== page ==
In moving from New Hampshire to Richmond, I was expecting a North/South cultural shift, not a suburban/urban one nor a socioeconomic one, although I probably should have realized the latter if I’d actually thought about it.
My views regarding the North vs. South cultural divergence are colored from the four years in undergrad I spent in Fredericksburg, about halfway between Richmond and D.C. I was regularly called a Damn Yankee, told to go home, and once was even accused of perpetuating a 140-year-long military occupation. (This was ten years ago, obviously. I feel old.) My ancestors were accused of raping their ancestors, despite the fact that the Irish half of my ancestors didn’t fight by quirk of everyone being too old/too young and the other half of my ancestors were still in Italy.
In Richmond, not one person has mentioned the Civil War to me or called me a Yankee, damned or otherwise.
I wasn’t expecting a suburban/urban split. I lived in Boston for a year and the Shaw’s in Dorchester was exactly like the one in New Hampshire, albeit more crowded and with a bigger International Foods aisle. Visiting the local Food Lion, I thought I was in a food desert. Looking at the USDA website, food desert status is confirmed. The deli is mostly nonexistent. The have 2 types of ham, 2 types of turkey, and 2 types of cheese that can be sliced to order. That’s it. The rest is prepackaged lunch meat. Most of the store is devoted to frozen foods and snacks.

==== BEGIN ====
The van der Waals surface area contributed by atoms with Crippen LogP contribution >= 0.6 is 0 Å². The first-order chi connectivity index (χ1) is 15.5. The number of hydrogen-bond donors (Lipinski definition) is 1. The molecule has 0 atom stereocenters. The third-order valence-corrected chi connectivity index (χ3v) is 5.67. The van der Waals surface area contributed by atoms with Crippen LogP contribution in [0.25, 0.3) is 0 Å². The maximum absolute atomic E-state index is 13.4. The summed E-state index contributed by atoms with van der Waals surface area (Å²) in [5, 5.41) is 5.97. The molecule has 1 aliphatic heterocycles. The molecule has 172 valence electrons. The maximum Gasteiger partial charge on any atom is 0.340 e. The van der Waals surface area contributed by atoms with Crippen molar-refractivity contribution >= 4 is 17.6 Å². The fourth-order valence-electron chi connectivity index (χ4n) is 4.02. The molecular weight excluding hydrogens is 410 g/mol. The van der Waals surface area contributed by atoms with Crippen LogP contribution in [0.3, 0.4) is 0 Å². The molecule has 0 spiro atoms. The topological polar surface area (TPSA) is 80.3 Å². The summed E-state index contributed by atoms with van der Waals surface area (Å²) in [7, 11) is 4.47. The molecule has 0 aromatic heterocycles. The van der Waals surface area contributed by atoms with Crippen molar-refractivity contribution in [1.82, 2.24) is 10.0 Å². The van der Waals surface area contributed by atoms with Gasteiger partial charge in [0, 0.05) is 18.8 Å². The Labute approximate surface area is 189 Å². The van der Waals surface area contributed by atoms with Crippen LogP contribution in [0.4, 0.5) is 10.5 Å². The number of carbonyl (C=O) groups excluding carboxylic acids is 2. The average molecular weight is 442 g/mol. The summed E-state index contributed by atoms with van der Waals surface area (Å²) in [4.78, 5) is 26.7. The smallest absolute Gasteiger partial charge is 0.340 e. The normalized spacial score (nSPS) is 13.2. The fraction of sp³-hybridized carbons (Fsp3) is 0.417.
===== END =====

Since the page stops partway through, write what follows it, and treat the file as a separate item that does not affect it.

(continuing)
The freezer cases are probably 1/3 of the store. The freezer case is also where I’ve seen most of my North vs. South differences. Frozen okra, turnip greens, and butter beans were prominent. I also saw “Chicken Biscuits” in the frozen breakfast foods aisle instead of just the sausage and egg ones. I did not get a picture of those because someone else was in the aisle by then and I didn’t want to seem as weird as I apparently am. I did not see pierogies, kielbasa, or Italian sausage, which are (well, were) staples or our diet.
The produce section is TINY. It seems of reasonable quality, but it’s basically apples, oranges, bananas, carrots, celery, lettuce, potatoes, onions and some tomatoes.
There was a small basket of artichokes, so I took two and put them in my cart. Two women were next to me and one said to the other (completely not trying to keep from being overheard), “Why the hell would anyone want to eat cactus leaves?” At the checkout, again “What are these?”
Which brings me to the third type of difference: socioeconomic. Richmond is poor. New Hampshire (at least the southern part) is not.
Driving to the 83 different hardware stores this weekend to find a dryer outlet that I returned only 20 minutes later, I saw a store called “Fresh to Frozen Grocery Salvage.” Oh my. This may be my east-coast-educated-liberal-elite side talking, but eww. When I said the produce at the local Food Lion “seem[ed] of reasonable quality,” I mean you could find some good ones if you dug around. I only bought two peaches last night because I could only find two good peaches. I shudder to think of the quality of stuff “salvaged” from there. This reviewer found items there that were 3 years past their expiration date. The second paragraph inadvertently says a lot.
Fresh-to-Frozen grocery salvage is located in the old Ukrop’s space at 7803 Midlothian Turnpike, just off the Chippenham exit past what was Cloverleaf Mall.
- Ukrop’s: out of business.
- Cloverleaf Mall: don’t know, but I’m guessing it wasn’t a name change.
To walk into the Food Lion, you pass at least 2 homeless men in the parking lot. There are WIC tags everywhere. I have never seen those before, not in Boston, not in Market Basket.
I think this will take the most getting used to.